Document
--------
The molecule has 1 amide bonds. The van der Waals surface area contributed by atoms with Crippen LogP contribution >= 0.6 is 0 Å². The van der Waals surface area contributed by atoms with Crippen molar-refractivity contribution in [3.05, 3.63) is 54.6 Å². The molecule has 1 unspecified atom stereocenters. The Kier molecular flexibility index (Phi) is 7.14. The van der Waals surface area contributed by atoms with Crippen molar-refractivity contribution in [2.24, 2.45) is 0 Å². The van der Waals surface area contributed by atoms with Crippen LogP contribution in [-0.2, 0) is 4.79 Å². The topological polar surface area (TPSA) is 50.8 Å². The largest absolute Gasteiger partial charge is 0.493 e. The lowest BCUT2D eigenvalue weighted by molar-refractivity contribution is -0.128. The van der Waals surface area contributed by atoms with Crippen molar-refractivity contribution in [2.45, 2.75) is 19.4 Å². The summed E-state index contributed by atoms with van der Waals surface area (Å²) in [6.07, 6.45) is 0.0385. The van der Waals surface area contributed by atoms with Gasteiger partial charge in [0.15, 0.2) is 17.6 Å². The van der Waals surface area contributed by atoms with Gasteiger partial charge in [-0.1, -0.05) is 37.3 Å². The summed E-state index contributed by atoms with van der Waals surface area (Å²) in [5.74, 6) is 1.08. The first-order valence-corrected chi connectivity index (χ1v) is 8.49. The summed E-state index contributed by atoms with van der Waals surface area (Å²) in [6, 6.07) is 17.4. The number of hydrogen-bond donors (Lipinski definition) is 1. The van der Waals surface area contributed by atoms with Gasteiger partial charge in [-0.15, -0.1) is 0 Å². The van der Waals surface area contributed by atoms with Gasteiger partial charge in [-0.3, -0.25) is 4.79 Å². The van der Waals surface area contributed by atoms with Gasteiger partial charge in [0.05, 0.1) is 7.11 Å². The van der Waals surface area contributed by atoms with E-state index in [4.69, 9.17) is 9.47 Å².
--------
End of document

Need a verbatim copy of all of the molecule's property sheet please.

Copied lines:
The molecule has 1 amide bonds. The van der Waals surface area contributed by atoms with Crippen LogP contribution >= 0.6 is 0 Å². The van der Waals surface area contributed by atoms with Crippen molar-refractivity contribution in [3.05, 3.63) is 54.6 Å². The molecule has 1 unspecified atom stereocenters. The Kier molecular flexibility index (Phi) is 7.14. The van der Waals surface area contributed by atoms with Crippen molar-refractivity contribution in [2.24, 2.45) is 0 Å². The van der Waals surface area contributed by atoms with Crippen LogP contribution in [-0.2, 0) is 4.79 Å². The topological polar surface area (TPSA) is 50.8 Å². The largest absolute Gasteiger partial charge is 0.493 e. The lowest BCUT2D eigenvalue weighted by molar-refractivity contribution is -0.128. The van der Waals surface area contributed by atoms with Crippen molar-refractivity contribution in [2.45, 2.75) is 19.4 Å². The summed E-state index contributed by atoms with van der Waals surface area (Å²) in [6.07, 6.45) is 0.0385. The van der Waals surface area contributed by atoms with Gasteiger partial charge in [0.15, 0.2) is 17.6 Å². The van der Waals surface area contributed by atoms with Gasteiger partial charge in [-0.1, -0.05) is 37.3 Å². The summed E-state index contributed by atoms with van der Waals surface area (Å²) in [5.74, 6) is 1.08. The first-order valence-corrected chi connectivity index (χ1v) is 8.49. The summed E-state index contributed by atoms with van der Waals surface area (Å²) in [6, 6.07) is 17.4. The number of hydrogen-bond donors (Lipinski definition) is 1. The van der Waals surface area contributed by atoms with Gasteiger partial charge in [-0.15, -0.1) is 0 Å². The van der Waals surface area contributed by atoms with Gasteiger partial charge in [-0.3, -0.25) is 4.79 Å². The van der Waals surface area contributed by atoms with Gasteiger partial charge in [0.05, 0.1) is 7.11 Å². The van der Waals surface area contributed by atoms with E-state index in [4.69, 9.17) is 9.47 Å².